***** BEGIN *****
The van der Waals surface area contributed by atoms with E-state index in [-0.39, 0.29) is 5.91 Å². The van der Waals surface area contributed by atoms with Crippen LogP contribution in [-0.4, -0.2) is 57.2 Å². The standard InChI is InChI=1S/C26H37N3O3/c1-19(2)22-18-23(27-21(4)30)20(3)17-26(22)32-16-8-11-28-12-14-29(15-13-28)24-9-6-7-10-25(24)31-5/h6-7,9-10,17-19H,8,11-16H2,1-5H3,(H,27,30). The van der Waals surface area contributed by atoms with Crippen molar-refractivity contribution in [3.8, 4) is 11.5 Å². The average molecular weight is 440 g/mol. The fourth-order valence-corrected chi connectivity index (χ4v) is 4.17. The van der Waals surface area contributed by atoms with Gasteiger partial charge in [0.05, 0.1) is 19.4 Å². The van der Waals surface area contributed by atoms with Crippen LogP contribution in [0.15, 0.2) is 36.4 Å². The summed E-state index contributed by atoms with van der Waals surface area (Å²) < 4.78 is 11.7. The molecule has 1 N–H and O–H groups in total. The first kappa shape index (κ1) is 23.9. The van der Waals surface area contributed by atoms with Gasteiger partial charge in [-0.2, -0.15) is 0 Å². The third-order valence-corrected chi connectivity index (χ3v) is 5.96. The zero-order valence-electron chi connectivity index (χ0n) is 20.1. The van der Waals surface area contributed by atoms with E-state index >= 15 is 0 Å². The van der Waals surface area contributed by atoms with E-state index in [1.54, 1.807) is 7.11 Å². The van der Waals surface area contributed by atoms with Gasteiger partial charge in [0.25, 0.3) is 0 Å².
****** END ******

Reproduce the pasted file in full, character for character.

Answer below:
The van der Waals surface area contributed by atoms with E-state index in [-0.39, 0.29) is 5.91 Å². The van der Waals surface area contributed by atoms with Crippen LogP contribution in [-0.4, -0.2) is 57.2 Å². The standard InChI is InChI=1S/C26H37N3O3/c1-19(2)22-18-23(27-21(4)30)20(3)17-26(22)32-16-8-11-28-12-14-29(15-13-28)24-9-6-7-10-25(24)31-5/h6-7,9-10,17-19H,8,11-16H2,1-5H3,(H,27,30). The van der Waals surface area contributed by atoms with Crippen molar-refractivity contribution in [3.8, 4) is 11.5 Å². The average molecular weight is 440 g/mol. The fourth-order valence-corrected chi connectivity index (χ4v) is 4.17. The van der Waals surface area contributed by atoms with Gasteiger partial charge in [0.05, 0.1) is 19.4 Å². The van der Waals surface area contributed by atoms with Crippen LogP contribution in [0.15, 0.2) is 36.4 Å². The summed E-state index contributed by atoms with van der Waals surface area (Å²) < 4.78 is 11.7. The molecule has 1 N–H and O–H groups in total. The first kappa shape index (κ1) is 23.9. The van der Waals surface area contributed by atoms with Gasteiger partial charge in [-0.2, -0.15) is 0 Å². The third-order valence-corrected chi connectivity index (χ3v) is 5.96. The zero-order valence-electron chi connectivity index (χ0n) is 20.1. The van der Waals surface area contributed by atoms with E-state index >= 15 is 0 Å². The van der Waals surface area contributed by atoms with E-state index in [1.54, 1.807) is 7.11 Å². The van der Waals surface area contributed by atoms with Gasteiger partial charge in [0.25, 0.3) is 0 Å².